The wildflower patch in my garden has been very colourful again this year and the plants seem to have thrived despite the cold and wet conditions.
Poppies, cornflowers, mayweeds and forget-me-nots, interspersed with the cheerful yellow blooms of corn marigolds have brightened a dull and dreary summer. Bumble bees and hover flies have been foraging on sunny days but butterflies have been few and far between.
Last year's UK-wide Big Butterfly Count saw an 11% reduction in numbers compared to 2010. The common blue, a small widespread butterfly, was down by 60%. On the other hand red admiral numbers increased by over 90% during the same period. In general terms, however, the Butterfly Conservation Charity estimates that half of the UK species are in decline.
One morning last week I had a walk through the Tayock corner of the nature reserve in search of butterflies. Conditions were ideal as it was a sunny day with hardly any wind. Several meadow browns were active in the longer grasses. They have orange patches on their forewings which feature an eye spot and the females are more colourful than the males. Small heaths were there too. A widespread butterfly most active in bright conditions, and numerous in August, their upper wings are orange/beige with an eye spot on the underside of each forewing. They look like a small version of the meadow brown but always rest with wings closed.
Two common blues were flitting around their territories feeding intermittently on white clover and bird's-foot trefoil. All the males are bright blue and some females may be blue as well but most are brown with their wings fringed with orange spots.
I was pleased to find a number of small coppers in different parts of the Reserve. With a wing span of only 30-35mm these dainty but fast fliers use a variety of habitats and you may well see them in your garden. They are a very distinctive butterfly with their coppery orange wings, marked with dark brown fringes and dots. They take nectar from a variety of plants and you will often see them rotating around the flower heads as they feed.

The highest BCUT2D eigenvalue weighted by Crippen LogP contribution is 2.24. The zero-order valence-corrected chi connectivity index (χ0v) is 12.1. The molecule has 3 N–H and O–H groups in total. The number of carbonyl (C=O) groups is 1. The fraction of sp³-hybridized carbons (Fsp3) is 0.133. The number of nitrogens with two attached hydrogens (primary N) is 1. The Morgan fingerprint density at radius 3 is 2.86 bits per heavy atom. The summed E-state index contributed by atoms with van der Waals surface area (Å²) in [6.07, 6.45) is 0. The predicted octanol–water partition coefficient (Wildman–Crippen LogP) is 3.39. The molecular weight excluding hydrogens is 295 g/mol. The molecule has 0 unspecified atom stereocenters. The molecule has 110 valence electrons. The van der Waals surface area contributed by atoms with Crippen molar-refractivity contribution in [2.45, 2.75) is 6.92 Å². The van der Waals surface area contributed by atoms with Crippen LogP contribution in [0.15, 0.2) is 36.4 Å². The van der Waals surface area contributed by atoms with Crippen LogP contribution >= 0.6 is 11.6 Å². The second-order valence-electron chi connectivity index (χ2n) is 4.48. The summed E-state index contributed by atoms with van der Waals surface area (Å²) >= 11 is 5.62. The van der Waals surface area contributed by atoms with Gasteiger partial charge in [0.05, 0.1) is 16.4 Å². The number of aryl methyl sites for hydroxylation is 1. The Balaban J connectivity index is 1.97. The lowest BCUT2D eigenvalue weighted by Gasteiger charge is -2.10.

I disturbed a number of day flying moths as I passed along, the most eye-catching being a six-spot burnet. Each greenish/dark grey forewing is decorated with six bold carmine - red spots, with the bright red hind wing having a black fringe. The red spots are nature's way of warning potential predators that this insect is poisonous. The cinnabar is also a dark grey moth with red markings and it is found in meadows and dry coastal areas. It too contains chemicals derived from the ragwort plant which the black and yellow caterpillars feed on.
On July 15 a water rail with its four black downy chicks was seen at the edge of a pool in front of the visitor centre. They have bred there periodically over the years and chicks have also been seen at the west end of the Reserve. Moorhens used to breed every year among the waterways and reeds by the centre but the chicks were often heavily predated, the likely culprits being carrion crow, grey heron or stoat. It is an ideal habitat for these water birds but we seldom see them now.
On July 25 Ben and Dennis from the Tayside Ringing Group netted 33 sand martins at their nesting wall site and 27 new birds were ringed while six were retraps. An estimated 16 pairs are using the nest site this year.
Since early May I have enjoyed the aerial displays of swifts from my kitchen window. Recently I have seen up to 30 dashing across the sky and I think many of these would have been juveniles. Over the next couple of weeks these remarkable birds will start moving south on migration to spend the winter in Central Africa.